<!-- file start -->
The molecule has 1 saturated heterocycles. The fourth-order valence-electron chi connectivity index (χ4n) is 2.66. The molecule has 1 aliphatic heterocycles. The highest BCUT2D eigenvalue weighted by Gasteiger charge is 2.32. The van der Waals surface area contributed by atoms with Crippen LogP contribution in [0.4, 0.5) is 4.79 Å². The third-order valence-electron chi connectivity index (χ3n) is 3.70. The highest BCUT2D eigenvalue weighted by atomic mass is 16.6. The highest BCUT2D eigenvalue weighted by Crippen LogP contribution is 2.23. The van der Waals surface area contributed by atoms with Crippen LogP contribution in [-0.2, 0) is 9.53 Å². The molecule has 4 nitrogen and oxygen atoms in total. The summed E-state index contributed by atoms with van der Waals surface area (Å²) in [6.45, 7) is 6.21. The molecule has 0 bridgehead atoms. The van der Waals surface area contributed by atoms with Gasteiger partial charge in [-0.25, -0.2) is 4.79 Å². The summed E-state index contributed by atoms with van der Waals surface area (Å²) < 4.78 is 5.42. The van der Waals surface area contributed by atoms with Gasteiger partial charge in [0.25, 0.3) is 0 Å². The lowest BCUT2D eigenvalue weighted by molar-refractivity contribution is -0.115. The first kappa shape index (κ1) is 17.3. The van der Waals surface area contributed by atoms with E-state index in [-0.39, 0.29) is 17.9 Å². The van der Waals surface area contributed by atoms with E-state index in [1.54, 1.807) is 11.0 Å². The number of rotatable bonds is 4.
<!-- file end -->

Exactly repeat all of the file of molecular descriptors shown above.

The molecule has 1 saturated heterocycles. The fourth-order valence-electron chi connectivity index (χ4n) is 2.66. The molecule has 1 aliphatic heterocycles. The highest BCUT2D eigenvalue weighted by Gasteiger charge is 2.32. The van der Waals surface area contributed by atoms with Crippen LogP contribution in [0.4, 0.5) is 4.79 Å². The third-order valence-electron chi connectivity index (χ3n) is 3.70. The highest BCUT2D eigenvalue weighted by atomic mass is 16.6. The highest BCUT2D eigenvalue weighted by Crippen LogP contribution is 2.23. The van der Waals surface area contributed by atoms with Crippen LogP contribution in [-0.2, 0) is 9.53 Å². The molecule has 4 nitrogen and oxygen atoms in total. The summed E-state index contributed by atoms with van der Waals surface area (Å²) in [6.45, 7) is 6.21. The molecule has 0 bridgehead atoms. The van der Waals surface area contributed by atoms with Gasteiger partial charge in [-0.25, -0.2) is 4.79 Å². The summed E-state index contributed by atoms with van der Waals surface area (Å²) < 4.78 is 5.42. The van der Waals surface area contributed by atoms with Gasteiger partial charge in [0.25, 0.3) is 0 Å². The lowest BCUT2D eigenvalue weighted by molar-refractivity contribution is -0.115. The first kappa shape index (κ1) is 17.3. The van der Waals surface area contributed by atoms with E-state index in [-0.39, 0.29) is 17.9 Å². The van der Waals surface area contributed by atoms with E-state index in [1.54, 1.807) is 11.0 Å². The number of rotatable bonds is 4.